My friend John Inazu, a law professor at Washington University who is spending this year at the Institute for Advanced Studies in Culture at the University of Virginia, posted an interesting little essay (here) last week on the relationship between law and violence. He draws on a classic article by the late Yale law professor Robert Cover. Cover’s article begins with one of the most famous lines in twentieth century legal scholarship: “Legal interpretation takes place on a field of pain and death.”
I had lunch yesterday with Randall Collins, a Penn sociologist who has written extensively about the “micro-sociology” of violence. (Our mutual friend Dave DeHuff, who runs the faculty-staff fellowship group at Penn, brought the three of us together). I would highly commend Randall’s blog essays, articles and books on these issues under any circumstances, but especially with the turmoil in Ferguson and Hong Kong.
I was particularly struck by two of Randall’s insights. The first is that violence is less likely when a protestor and police officer encounter one another face to face. Although a protester’s natural inclination is to flee, fleeing actually is often more dangerous than a face to face exchange, at least if the exchange could be kept relatively calm. It’s much harder to attack someone when you see them face to face. This seems to me to reflect an implicit recognition, even in the most hostile of circumstances, that each of us is made in the image of God and is therefore precious.
Randall also pointed out that when protesters damage or destroy property, they usually target property in their own neighborhood. This may explain the seeming incongruity of protesters damaging businesses that serve their own community, which often seems counterproductive. But protestors tend to feel most comfortable in their own neighborhood, and their neighborhood is they place whose injustice upsets them most.
During my visit to Beijing last week, a Christian professor at one of the universities I visited pointed out a sign posted on a little square near the campus. The sign had a small list of prohibited activities, the most prominent of which was “no religious activities permitted.” When I asked the professor if he found this public reminder of the government’s discomfort with Christianity discouraging, his reaction surprised me. He said the sign had exactly the opposite effect for him: it reminded him that there must have been vibrant religious activities on the square in the past and could well be again in the future; otherwise no one would have felt the need to exclude them.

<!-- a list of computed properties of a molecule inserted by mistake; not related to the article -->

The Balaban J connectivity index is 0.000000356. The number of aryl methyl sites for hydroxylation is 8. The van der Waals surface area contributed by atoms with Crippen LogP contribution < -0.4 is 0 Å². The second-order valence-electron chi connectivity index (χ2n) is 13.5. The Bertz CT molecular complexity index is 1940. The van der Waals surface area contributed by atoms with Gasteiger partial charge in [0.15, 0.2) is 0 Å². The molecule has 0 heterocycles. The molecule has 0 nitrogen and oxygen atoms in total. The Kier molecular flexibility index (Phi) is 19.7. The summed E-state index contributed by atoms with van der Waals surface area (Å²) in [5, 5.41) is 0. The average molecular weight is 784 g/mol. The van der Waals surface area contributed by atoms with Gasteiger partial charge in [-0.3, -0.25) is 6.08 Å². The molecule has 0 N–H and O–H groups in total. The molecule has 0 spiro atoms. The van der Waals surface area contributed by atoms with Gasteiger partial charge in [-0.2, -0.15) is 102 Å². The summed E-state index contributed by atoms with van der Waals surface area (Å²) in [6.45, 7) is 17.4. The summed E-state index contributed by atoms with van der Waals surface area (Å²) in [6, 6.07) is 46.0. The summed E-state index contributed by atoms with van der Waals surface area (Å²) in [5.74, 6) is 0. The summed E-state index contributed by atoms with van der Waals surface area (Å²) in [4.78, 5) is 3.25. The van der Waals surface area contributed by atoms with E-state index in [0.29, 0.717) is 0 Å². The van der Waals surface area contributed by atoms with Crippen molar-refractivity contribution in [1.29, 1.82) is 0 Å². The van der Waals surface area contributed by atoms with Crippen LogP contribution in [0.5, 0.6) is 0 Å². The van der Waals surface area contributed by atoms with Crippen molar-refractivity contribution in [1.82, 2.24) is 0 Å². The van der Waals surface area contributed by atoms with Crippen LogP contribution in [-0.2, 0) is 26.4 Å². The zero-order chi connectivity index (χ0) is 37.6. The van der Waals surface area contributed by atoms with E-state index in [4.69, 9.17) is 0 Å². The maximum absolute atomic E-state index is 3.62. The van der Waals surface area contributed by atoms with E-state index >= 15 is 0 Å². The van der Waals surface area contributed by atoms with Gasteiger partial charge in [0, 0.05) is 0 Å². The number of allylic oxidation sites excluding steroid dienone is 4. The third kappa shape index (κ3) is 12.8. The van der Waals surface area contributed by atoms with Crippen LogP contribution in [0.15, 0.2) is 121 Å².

The following day another Christian scholar told me that the recent trend of “derecognizing” Christian ministries on American college campuses—most prominently, at the California State colleges and universities—has emboldened the Chinese government in its restriction of religious freedom. If the United States restricts religious expression, the reasoning seems to be, there is less basis for criticizing China’s limits on religious expression. The campus access debate in the U.S. obviously has almost nothing in common with China’s restrictions on religion. But the suggestion that the campus access controversy may have implications in China underscores just how great the stakes are in our growing debate over whether to protect pluralism in the United States.